MTN Labor Issues in South Africa and Nigeria

Workers of the MTN Group Ltd. in South Africa intend to go on strike following an unfruitful negotiation between the mobile phone company and a particular labor group.  The mobile phone company, ranked Africa’s biggest by its subscribers, is tackling worker protests in two of the company’s biggest markets – Nigeria and South Africa. The key labor groups are in a fight for more unionization in Nigeria and improved wages in South Africa.

The Communications Workers Union in South Africa sent MTN Group Ltd. an intention to strike, followed by 120 protesters gathering outside the organization’s Johannesburg offices. The company’s spokeswoman, Jacqui O’Sullivan, responded in an email to questions about the planned protests stating that the dispute is related to salary increases from April of 2018. She added that the mobile-phone company’s operations were “largely unaffected”.

The South Africa workers’ union move comes into play the same week that MTN has been forced to shut down their offices in Nigeria due to violent protests by key labor groups within the company. The Nigeria offices were closed from Monday 9th July but re-opened on Friday 13th July.

Employees in Nigeria protest for their right to join Unions

In Nigeria, workers are retaliating against MTN Group Ltd. because of limitations preventing them from joining a labor union. Staff members of the company were assaulted and the company’s properties vandalized during the demonstrations according to a report by the company. The spokesman from MTN Nigeria reported late on Friday that the offices were back in operation; however, he declined to comment on whether a settlement had been reached between the company and the labor groups. MTN Group Ltd. for the past few weeks has been in negotiations with the country’s telecommunications regulator (Nigerian Communications Commission), the government and its ministries, as well as various related industry groups in order to resolve the conflict. The efforts to reach an “amicable resolution” with the unions led by the Nigeria Labour Congress (NLC) are being done through the company’s headquarters in Johannesburg.

South Africa union issues notice of strike to MTN for salary increases

In South Africa, the Communications Workers Union presented MTN Group Ltd. with a notice of a protest following their failed negotiations on salary increases for workers. This marks the union’s first strike in three years. About 120 protesters appeared in a demonstration outside the company’s headquarters in Johannesburg.

Why They Have Been Picketing MTN offices across Nigeria all week

The Nigeria Labour Congress (NLC) has been picketing MTN’s offices all over Nigeria this week because according to them, MTN has been involved in unfriendly labor practices by refusing to allow its workers to be given an option on joining a labor union. In a statement signed by its President, Comrade Ayuba Wabba, the Congress stated that its efforts, and those brokered by the Nigeria Employers Consultative Association (NECA), to remedy the problem of unfair labor practices failed because MTN Group Ltd. would not return to the negotiating table. The statement went on to say that even though the company makes 60% of its global profits in Nigeria, it was the only country where MTN workers were not unionized and were subject to casualization which is in violation of both Nigerian labour laws as well as ILO conventions. The MTN Group, however, rejected all claims by NLC, saying that none of its workers participated in the protest.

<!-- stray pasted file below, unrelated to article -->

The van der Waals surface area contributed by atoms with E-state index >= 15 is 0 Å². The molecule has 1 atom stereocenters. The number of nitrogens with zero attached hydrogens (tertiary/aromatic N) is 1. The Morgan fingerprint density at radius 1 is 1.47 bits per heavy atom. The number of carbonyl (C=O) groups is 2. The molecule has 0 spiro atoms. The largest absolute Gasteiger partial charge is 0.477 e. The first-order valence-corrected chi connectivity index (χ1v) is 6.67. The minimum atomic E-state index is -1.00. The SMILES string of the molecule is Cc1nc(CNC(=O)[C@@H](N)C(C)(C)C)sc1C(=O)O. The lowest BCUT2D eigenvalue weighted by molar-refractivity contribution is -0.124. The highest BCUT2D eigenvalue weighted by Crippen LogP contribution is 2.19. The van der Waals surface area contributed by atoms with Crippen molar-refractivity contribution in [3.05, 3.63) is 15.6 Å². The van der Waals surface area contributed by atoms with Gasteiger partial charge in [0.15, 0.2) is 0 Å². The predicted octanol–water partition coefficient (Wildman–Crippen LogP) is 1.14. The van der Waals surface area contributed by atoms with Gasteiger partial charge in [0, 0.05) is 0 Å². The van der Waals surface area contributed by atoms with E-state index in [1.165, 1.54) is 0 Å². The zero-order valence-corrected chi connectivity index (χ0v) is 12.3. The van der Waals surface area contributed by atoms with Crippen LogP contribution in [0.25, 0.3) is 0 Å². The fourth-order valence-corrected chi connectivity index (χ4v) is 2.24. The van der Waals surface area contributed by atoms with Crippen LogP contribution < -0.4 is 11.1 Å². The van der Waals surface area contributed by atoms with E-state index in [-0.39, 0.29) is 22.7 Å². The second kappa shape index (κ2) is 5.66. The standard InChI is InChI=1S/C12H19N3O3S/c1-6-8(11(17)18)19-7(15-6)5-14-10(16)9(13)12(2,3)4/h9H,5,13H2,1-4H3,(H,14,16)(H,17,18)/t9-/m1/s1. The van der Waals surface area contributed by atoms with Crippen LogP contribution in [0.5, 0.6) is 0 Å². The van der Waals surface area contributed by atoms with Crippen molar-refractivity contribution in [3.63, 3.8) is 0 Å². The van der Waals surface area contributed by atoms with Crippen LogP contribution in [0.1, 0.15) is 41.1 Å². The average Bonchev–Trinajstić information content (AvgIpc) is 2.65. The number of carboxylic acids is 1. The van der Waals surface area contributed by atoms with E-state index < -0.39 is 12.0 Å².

MTN Faces Retaliation from Workers in Two of Its Three Largest Markets

South Africa and Nigeria are two of MTN Group’s three biggest markets globally. Nigeria is the lead profit-maker for MTN. The company is the carrier market leader in Nigeria, with almost 55 million users. In spite of all these successes, the company has had a struggling relationship with its workers in Nigeria, and the situation has only worsened in recent years. In 2015, MTN Group was hit with a regulatory fine that resulted in over 18 months of negotiations while also eroding share value. Recently, in 2017, MTN Nigeria’s Abuja headquarters was vandalized as an act of retaliation for xenophobic attacks on Nigerians in South Africa.

The recent protests by workers in both Nigeria and South Africa led to the company’s share price dropping 0.2 percent to R106.67 as of Friday 13th July at 12.15pm in Johannesburg, extending the year-to-date drop to 21 percent. This was followed by another decline, on the same day, at 3:26 pm in Johannesburg which valued the company at 202 billion rand ($15.8 billion). MTN’s share price has dropped a total of 22% this year, as compared to a 14% drop for Vodafone, its nearest competitor.

A Strained Relationship between Employer and Employees

In spite of housing their largest share of subscribers, the Nigeria and South Africa operations of MTN are facing difficulties with their labor situation and may be in for a huge loss evidenced by its continuing troubled relationship with Africa’s most populous country. The allegations that are being made against the mobile-phone carrier are a clear indication of its failure in complying with labor laws, and it may result in huge and long-term negotiations and losses in value, as seen in recent years.

MTN Group Ltd. has more than 220 million subscribers across 22 countries all over the world. The spotlight is now on the company, as the NLC in Nigeria takes measures to ensure the company’s employees in Nigeria are allowed to join unions and Communications Workers Union in South Africa works to ensure its employees’ salary needs are met.

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